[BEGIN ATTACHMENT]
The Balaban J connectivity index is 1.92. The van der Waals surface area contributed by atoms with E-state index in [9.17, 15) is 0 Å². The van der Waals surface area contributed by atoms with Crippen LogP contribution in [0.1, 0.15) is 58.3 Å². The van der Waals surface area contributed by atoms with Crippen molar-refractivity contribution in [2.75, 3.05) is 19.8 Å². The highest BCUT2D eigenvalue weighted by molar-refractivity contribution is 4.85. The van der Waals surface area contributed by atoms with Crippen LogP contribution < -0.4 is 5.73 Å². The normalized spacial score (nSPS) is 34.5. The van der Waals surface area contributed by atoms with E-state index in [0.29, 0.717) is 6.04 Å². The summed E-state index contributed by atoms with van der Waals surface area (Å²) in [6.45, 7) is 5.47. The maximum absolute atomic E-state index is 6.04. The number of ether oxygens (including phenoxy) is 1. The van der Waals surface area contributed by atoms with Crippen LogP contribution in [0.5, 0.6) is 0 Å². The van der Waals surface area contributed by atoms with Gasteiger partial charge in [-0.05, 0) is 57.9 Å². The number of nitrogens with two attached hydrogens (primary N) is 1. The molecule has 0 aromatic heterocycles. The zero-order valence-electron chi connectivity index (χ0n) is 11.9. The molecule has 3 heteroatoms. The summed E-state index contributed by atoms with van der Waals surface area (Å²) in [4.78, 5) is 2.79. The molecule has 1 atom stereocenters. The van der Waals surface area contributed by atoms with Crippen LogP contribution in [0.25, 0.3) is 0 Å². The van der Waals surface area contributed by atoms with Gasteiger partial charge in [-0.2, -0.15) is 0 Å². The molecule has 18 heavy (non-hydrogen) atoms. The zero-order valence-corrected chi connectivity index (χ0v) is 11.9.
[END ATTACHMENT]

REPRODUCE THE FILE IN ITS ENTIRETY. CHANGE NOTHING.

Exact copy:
The Balaban J connectivity index is 1.92. The van der Waals surface area contributed by atoms with E-state index in [9.17, 15) is 0 Å². The van der Waals surface area contributed by atoms with Crippen LogP contribution in [0.1, 0.15) is 58.3 Å². The van der Waals surface area contributed by atoms with Crippen molar-refractivity contribution in [2.75, 3.05) is 19.8 Å². The highest BCUT2D eigenvalue weighted by molar-refractivity contribution is 4.85. The van der Waals surface area contributed by atoms with Crippen LogP contribution < -0.4 is 5.73 Å². The normalized spacial score (nSPS) is 34.5. The van der Waals surface area contributed by atoms with E-state index in [0.29, 0.717) is 6.04 Å². The summed E-state index contributed by atoms with van der Waals surface area (Å²) in [6.45, 7) is 5.47. The maximum absolute atomic E-state index is 6.04. The number of ether oxygens (including phenoxy) is 1. The van der Waals surface area contributed by atoms with Crippen LogP contribution in [0.5, 0.6) is 0 Å². The van der Waals surface area contributed by atoms with Gasteiger partial charge in [-0.05, 0) is 57.9 Å². The number of nitrogens with two attached hydrogens (primary N) is 1. The molecule has 0 aromatic heterocycles. The zero-order valence-electron chi connectivity index (χ0n) is 11.9. The molecule has 3 heteroatoms. The summed E-state index contributed by atoms with van der Waals surface area (Å²) in [4.78, 5) is 2.79. The molecule has 1 atom stereocenters. The van der Waals surface area contributed by atoms with Crippen LogP contribution in [0.25, 0.3) is 0 Å². The van der Waals surface area contributed by atoms with Gasteiger partial charge in [-0.2, -0.15) is 0 Å². The molecule has 18 heavy (non-hydrogen) atoms. The zero-order valence-corrected chi connectivity index (χ0v) is 11.9.